Quad vows for deeper cooperation in Indo-Pacific
(L-R) US secretary of state Antony Blinken, Australian foreign minister Marise Payne, Indian external affairs minister Subrahmanyam Jaishankar and Japanese foreign minister Yoshimasa Hayashi speak a joint press conference of the Quad Foreign Ministers meeting in Melbourne, Australia, on February 11, 2022. (Photo by Darrian Traynor/Getty Images)
THE member-states of the Quadrilateral Security Dialogue or Quad, an informal grouping comprising India, the US, Australia and Japan, on Friday (11) pledged to deepen their cooperation to ensure that the Indo-Pacific region was free from “coercion” in what many took as a thinly veiled swipe at China’s growing economic and military expansion in the area.
Foreign ministers of the four countries met at the fourth Quad Foreign Ministers’ Meeting in Melbourne, Australia, to discuss key issues such as climate change and Covid-19 besides the “coercion” in the Indo-Pacific. They vowed to work on humanitarian relief, terrorism, cyber and maritime security as well as global supply-chain challenges.
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The meeting also came at a time when tension is escalating between the US-led west and Russia over the latter’s likely invasion of Ukraine and the issue was also discussed by the Quad representatives with US secretary of state Antony Blinken calling Moscow’s build-up at the Ukraine border as a challenge to the international rules-based order. He said Quad would work to preserve that.
“That includes championing the rights of all countries to choose their own path, free from coercion and the right to have their sovereignty and territorial integrity, respected. Whether that’s here in the Indo-Pacific, in Europe, or anywhere else in the world,” Blinken said in his opening remarks of the meeting.
The Joe Biden administration in the US wants to show the world that its long-term strategic goal remains in the Asia-Pacific and that a major foreign policy crisis in one part of the world doesn’t affect its key priorities.
When reporters asked Blinken on Friday whether a confrontation with China in the Indo-Pacific was inevitable, he said “nothing is inevitable”.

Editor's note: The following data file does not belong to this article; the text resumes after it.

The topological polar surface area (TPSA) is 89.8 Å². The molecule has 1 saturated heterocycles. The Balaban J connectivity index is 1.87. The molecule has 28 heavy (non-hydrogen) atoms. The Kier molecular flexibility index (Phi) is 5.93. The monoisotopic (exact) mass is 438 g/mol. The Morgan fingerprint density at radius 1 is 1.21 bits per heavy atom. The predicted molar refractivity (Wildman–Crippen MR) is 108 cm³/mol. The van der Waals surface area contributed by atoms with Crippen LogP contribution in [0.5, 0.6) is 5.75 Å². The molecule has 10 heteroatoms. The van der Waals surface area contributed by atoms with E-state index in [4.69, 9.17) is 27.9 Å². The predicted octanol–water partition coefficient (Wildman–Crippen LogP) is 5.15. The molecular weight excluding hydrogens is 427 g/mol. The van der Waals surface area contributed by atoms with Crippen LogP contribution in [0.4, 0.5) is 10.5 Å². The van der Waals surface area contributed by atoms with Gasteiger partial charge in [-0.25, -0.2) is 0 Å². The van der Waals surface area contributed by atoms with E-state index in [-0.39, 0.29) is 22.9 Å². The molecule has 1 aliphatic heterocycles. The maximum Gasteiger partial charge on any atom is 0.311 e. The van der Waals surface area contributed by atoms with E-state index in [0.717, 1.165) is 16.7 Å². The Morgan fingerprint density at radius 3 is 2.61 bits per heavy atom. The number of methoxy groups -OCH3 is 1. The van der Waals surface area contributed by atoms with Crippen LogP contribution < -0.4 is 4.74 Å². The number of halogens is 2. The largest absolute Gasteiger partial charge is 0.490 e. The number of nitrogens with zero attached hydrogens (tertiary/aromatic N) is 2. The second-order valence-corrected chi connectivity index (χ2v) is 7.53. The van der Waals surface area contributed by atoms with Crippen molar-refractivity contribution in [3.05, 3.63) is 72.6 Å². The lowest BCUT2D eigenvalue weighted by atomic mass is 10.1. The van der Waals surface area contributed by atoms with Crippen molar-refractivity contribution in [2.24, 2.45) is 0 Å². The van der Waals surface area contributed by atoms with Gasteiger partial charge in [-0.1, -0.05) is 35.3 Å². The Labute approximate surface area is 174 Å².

“Having said that, I think we share concerns that in recent years China has been acting more aggressively at home and more aggressively in the region,” he said.
Australian foreign minister Marise Payne said the Quad’s cooperation on the region’s Covid response was “most critical”, with cyber and maritime security, infrastructure, climate action and disaster relief – especially after the recent Tonga volcanic eruption – also in focus.
New pledges by the grouping are unlikely to be made before a summit in May in Japan where Biden could be present. Payne said issues such as Ukraine, China and North Korea would also be discussed.
“More than one authoritarian regime is presenting itself in the current world climate as a challenge. DPRK (North Korea), China as well and they will be part of our discussions today. We strongly support U.S. leadership on these challenges,” she said before a bilateral meeting with Blinken.
Indian external affairs minister Subrahmanyam Jaishankar said the meeting of the Quad foreign ministers is an opportunity to review the progress made since a vision was laid out at the Quad Leaders’ Summit in Washington DC last September.
“In September, you (Australian PM), our prime minister (Narendra Modi), president Biden, prime minister of Japan, collectively gave us guidance, laid out a vision for Quad. I want to assure you that we’ve all been at work. I think today’s meeting gives us an opportunity to review how much we’ve progressed on that vision that was laid out,” Jaishankar said.
“A part of the reason why I think Quad has worked so well is because our bilateral relations have been very strong. Surely, I expect the progress in our bilateral relations to be there in Quad as well,” he added.